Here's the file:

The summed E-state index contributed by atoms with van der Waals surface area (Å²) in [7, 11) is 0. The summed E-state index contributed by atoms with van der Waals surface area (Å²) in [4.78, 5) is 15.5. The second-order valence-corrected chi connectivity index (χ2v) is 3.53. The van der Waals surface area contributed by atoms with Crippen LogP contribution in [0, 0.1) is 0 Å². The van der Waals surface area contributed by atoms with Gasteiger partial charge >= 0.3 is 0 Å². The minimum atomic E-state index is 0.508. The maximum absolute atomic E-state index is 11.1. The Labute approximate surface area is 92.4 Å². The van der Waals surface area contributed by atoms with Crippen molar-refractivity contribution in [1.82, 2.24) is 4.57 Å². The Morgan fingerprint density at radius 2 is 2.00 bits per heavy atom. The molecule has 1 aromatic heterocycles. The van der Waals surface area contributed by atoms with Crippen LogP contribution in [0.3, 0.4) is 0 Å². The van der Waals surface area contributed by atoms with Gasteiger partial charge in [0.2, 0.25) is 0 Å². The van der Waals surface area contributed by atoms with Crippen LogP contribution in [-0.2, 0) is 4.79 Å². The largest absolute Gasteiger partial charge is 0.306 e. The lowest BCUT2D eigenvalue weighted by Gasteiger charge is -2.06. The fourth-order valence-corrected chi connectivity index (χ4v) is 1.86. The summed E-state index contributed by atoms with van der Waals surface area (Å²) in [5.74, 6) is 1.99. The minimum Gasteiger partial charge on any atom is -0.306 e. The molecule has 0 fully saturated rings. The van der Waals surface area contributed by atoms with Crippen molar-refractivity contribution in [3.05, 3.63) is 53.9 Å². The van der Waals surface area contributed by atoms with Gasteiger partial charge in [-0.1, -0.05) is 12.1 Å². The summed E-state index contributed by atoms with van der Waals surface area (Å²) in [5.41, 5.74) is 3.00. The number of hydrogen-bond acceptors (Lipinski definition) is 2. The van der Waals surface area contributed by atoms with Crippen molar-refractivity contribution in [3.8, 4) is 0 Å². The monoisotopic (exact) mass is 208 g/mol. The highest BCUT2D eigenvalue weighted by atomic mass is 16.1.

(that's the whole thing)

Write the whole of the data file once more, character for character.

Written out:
The summed E-state index contributed by atoms with van der Waals surface area (Å²) in [7, 11) is 0. The summed E-state index contributed by atoms with van der Waals surface area (Å²) in [4.78, 5) is 15.5. The second-order valence-corrected chi connectivity index (χ2v) is 3.53. The van der Waals surface area contributed by atoms with Crippen LogP contribution in [0, 0.1) is 0 Å². The van der Waals surface area contributed by atoms with Gasteiger partial charge >= 0.3 is 0 Å². The minimum atomic E-state index is 0.508. The maximum absolute atomic E-state index is 11.1. The Labute approximate surface area is 92.4 Å². The van der Waals surface area contributed by atoms with Crippen molar-refractivity contribution in [1.82, 2.24) is 4.57 Å². The Morgan fingerprint density at radius 2 is 2.00 bits per heavy atom. The molecule has 1 aromatic heterocycles. The van der Waals surface area contributed by atoms with Crippen LogP contribution in [0.3, 0.4) is 0 Å². The van der Waals surface area contributed by atoms with Gasteiger partial charge in [0.2, 0.25) is 0 Å². The van der Waals surface area contributed by atoms with Crippen LogP contribution in [-0.2, 0) is 4.79 Å². The largest absolute Gasteiger partial charge is 0.306 e. The lowest BCUT2D eigenvalue weighted by Gasteiger charge is -2.06. The fourth-order valence-corrected chi connectivity index (χ4v) is 1.86. The summed E-state index contributed by atoms with van der Waals surface area (Å²) in [5.74, 6) is 1.99. The minimum Gasteiger partial charge on any atom is -0.306 e. The molecule has 0 fully saturated rings. The van der Waals surface area contributed by atoms with Crippen molar-refractivity contribution in [3.05, 3.63) is 53.9 Å². The van der Waals surface area contributed by atoms with Gasteiger partial charge in [-0.1, -0.05) is 12.1 Å². The summed E-state index contributed by atoms with van der Waals surface area (Å²) in [5.41, 5.74) is 3.00. The number of hydrogen-bond acceptors (Lipinski definition) is 2. The van der Waals surface area contributed by atoms with Crippen molar-refractivity contribution in [3.8, 4) is 0 Å². The monoisotopic (exact) mass is 208 g/mol. The highest BCUT2D eigenvalue weighted by atomic mass is 16.1.